Simultaneously, this class includes focuses on the impact of trauma on child development as well as identity formation, and the multiple systems that impact human development. The culminating project of the course is to develop a community responsive, trauma sensitive school model and to present a self-study that pushes candidates to explore their identity formation based on markers such as race, class, gender, sexual orientation, religion, and ability.
Download all unit files zip The unit, Caring About Myself and Others, builds on students' unfolding awareness of both self and others. Week One refines knowledge of the students' physical self as well as the changes that occur as we grow.
Throughout the week students transition from self-awareness to an increasingly sensitive awareness of others. Week Two focuses on families and the roles and contributions of family members. Week Three shifts from the foci of self and family to the larger context of the child's place in the school.
Students will engage in interactive reading, writing and speaking activities as they continue to build their foundational skills. The lessons in the unit include songs, poems, videos, and a variety of literary and informational texts.
Lesson seeds are provided as impetus for teachers to plan and extend on unit topics and ideas. Ongoing assessment is encouraged to monitor student understanding. Students participate in a technology project that will be ongoing.
This unit includes literacy experiences that reflect the Common Core Standards— speaking and listening in a purposeful way, dictating sentences to reflect learning and language, reading emergent texts to develop foundation skills, reading quality literature to develop concepts and themes, reading informational texts to develop content knowledge, and drawing and writing to reflect both content and foundation skills.
The lessons in the unit utilize a predictable chart, which is a shared writing created by the teacher and the students. To create a predictable chart, students dictate sentences about a topic to complete a sentence frame, and the teacher serves as the scribe, recording students' dictations while modeling conventions of print.
The purpose of shared reading lessons in the unit is to teach foundation reading skills: Student Outcomes Students will be able to recognize different types of texts, distinguishing songs, poems, and stories. Students will engage in group reading experiences with purpose and understanding.
Students will follow words from left to right, top to bottom. Students will recognize that spoken words can be represented in written language. Students will read emergent-reader text during shared reading of poems. Students will participate in conversations about kindergarten topics and texts. Students will answer questions about key details in a text.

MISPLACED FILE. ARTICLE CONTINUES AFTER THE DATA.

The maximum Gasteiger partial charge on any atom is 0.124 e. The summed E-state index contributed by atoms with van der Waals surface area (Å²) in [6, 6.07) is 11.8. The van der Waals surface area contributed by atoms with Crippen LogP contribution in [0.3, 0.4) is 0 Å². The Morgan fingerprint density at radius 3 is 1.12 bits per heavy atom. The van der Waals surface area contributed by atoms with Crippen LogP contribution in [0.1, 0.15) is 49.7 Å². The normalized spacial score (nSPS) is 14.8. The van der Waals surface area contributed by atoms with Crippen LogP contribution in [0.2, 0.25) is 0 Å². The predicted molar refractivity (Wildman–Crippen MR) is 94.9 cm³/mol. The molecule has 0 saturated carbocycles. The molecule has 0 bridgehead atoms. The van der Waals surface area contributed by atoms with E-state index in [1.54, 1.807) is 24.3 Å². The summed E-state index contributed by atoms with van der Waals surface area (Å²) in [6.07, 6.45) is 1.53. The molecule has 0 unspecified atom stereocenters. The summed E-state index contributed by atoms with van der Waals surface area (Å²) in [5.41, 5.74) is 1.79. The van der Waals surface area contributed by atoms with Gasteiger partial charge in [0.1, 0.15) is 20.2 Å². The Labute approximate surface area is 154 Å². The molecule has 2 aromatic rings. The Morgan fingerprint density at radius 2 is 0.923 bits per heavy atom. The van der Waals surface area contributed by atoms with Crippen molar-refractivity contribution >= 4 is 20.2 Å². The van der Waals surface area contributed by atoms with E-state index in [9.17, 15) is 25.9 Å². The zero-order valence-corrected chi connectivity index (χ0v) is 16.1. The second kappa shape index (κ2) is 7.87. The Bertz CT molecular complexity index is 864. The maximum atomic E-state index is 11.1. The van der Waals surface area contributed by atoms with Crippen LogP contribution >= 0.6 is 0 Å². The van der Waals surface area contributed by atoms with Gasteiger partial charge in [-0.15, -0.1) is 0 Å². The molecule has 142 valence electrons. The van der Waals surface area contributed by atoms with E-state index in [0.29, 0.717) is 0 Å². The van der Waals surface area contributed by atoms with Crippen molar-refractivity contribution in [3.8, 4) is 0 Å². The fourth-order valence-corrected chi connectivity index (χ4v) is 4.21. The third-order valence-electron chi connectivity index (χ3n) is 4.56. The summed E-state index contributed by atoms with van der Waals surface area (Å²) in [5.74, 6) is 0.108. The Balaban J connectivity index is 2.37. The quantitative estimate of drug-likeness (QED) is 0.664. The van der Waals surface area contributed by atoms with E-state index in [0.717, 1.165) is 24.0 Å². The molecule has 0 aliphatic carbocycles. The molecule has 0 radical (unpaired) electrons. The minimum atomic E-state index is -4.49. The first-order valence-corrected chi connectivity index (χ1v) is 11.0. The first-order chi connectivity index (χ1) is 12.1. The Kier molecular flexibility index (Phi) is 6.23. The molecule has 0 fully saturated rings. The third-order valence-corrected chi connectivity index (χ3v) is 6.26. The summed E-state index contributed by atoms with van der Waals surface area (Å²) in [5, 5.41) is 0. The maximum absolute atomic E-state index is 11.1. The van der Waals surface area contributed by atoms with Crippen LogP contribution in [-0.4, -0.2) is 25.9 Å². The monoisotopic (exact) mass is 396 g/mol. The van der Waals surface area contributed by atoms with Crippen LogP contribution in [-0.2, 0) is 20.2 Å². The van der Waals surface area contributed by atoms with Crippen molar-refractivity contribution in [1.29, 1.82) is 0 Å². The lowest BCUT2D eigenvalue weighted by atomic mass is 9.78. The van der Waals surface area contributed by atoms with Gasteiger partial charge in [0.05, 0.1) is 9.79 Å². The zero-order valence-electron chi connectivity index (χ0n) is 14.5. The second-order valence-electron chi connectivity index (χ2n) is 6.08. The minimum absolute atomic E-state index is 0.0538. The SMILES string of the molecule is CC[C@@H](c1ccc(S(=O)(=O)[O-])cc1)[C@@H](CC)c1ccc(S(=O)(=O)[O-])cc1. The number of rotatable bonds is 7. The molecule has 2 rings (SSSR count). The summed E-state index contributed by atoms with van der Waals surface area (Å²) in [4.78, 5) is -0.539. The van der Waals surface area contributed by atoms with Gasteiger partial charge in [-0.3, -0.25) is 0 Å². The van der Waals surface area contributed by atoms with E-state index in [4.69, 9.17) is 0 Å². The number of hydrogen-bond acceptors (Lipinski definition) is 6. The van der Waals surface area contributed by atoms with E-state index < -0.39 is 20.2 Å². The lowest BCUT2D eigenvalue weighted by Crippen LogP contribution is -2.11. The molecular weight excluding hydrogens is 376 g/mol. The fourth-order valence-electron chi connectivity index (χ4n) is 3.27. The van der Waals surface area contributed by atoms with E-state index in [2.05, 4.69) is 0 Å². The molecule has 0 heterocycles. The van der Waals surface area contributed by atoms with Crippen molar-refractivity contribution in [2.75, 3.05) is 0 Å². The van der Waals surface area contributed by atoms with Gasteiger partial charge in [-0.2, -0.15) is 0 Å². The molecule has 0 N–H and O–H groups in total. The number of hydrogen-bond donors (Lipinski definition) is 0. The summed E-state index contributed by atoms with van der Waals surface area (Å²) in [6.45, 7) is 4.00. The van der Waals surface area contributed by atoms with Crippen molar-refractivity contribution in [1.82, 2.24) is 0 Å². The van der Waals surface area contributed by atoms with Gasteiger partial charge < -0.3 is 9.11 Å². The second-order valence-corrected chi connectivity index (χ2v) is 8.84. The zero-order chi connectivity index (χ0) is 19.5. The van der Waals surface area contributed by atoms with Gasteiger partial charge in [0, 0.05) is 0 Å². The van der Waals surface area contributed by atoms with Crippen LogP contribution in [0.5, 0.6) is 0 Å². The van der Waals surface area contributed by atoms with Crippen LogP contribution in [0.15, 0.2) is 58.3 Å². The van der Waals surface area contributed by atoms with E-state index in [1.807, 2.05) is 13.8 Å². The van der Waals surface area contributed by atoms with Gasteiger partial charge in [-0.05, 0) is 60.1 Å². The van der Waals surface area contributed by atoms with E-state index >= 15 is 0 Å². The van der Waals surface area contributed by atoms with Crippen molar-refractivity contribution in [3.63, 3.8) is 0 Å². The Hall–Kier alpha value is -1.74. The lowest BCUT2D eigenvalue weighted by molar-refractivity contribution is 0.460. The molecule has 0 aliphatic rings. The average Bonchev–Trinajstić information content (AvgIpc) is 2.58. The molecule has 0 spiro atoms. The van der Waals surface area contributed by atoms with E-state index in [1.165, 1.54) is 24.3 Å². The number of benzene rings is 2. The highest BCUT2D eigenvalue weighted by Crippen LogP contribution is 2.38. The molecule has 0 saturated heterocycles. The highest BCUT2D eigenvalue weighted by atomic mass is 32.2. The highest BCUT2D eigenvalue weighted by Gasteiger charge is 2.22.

Students will write and illustrate a language experience story. Students will use prior knowledge and experiences to make connections to the text. Students will examine, discuss, and interpret the stages of human growth by sequencing pictures.
Students will engage in shared reading and writing about kindergarten topics. Students will recognize and name letters of the alphabet.
Students will ask and answer questions about key details in a text. Students will demonstrate foundational skills during shared reading and writing activities. Students will speak clearly to express ideas and events. Students will use drawing and dictating to produce an informative piece about School Helpers Students will use technology to produce and enhance a class project.
How do people age, grow, and change over time? Wemberly Worried by Kevin Henkes Greenwillow, The course builds on basic health assessment skills and emphasizes: comprehensive assessment skills, interpretation of laboratory results, validation of findings, documentation and analysis of assessment findings; and teaching strategies – teaching methodologies, clinical application, and student evaluation.
3 Reading assessment focuses 4 Writing assessment focuses 5 Mathematics assessment focuses 6 Science assessment focuses 7 Speaking and listening assessment focuses Writing assessment focuses. 0.
Table of Writing assessment focuses and points to remember The National Strategies. Instructional Strategies for Kindergarten and the Primary Grades The mission of public schooling is to offer every child full and equal educational opportunity regardless of the background, education, and income of the child's parents.
Much focus continues to be on reading, though a recent review on writing tasks and strategies in content-area literacy (Miller er al., ) provides a systematic foundation for further research in the area of writing.
The review explores writing instruction within content-area classes through the categories of context, cognition, and content.
The course focuses on the advanced strategies needed for all students, including ELLs and those with special needs, to fully participate in lessons, meet social studies content standards and increase academic language proficiency.
The National Strategies – Learning Objectives, Sub-strands and Assessment Focuses cross-referenced in a ready-to-use table. • Speaking and Listening 1 - 4 • Reading 5 - 6 • Writing 7 - 9 • Language 10 • APP English Assessment Criteria from The National Strategies • Learning Objectives and Assessment Focuses – Blank Chart5/5(17).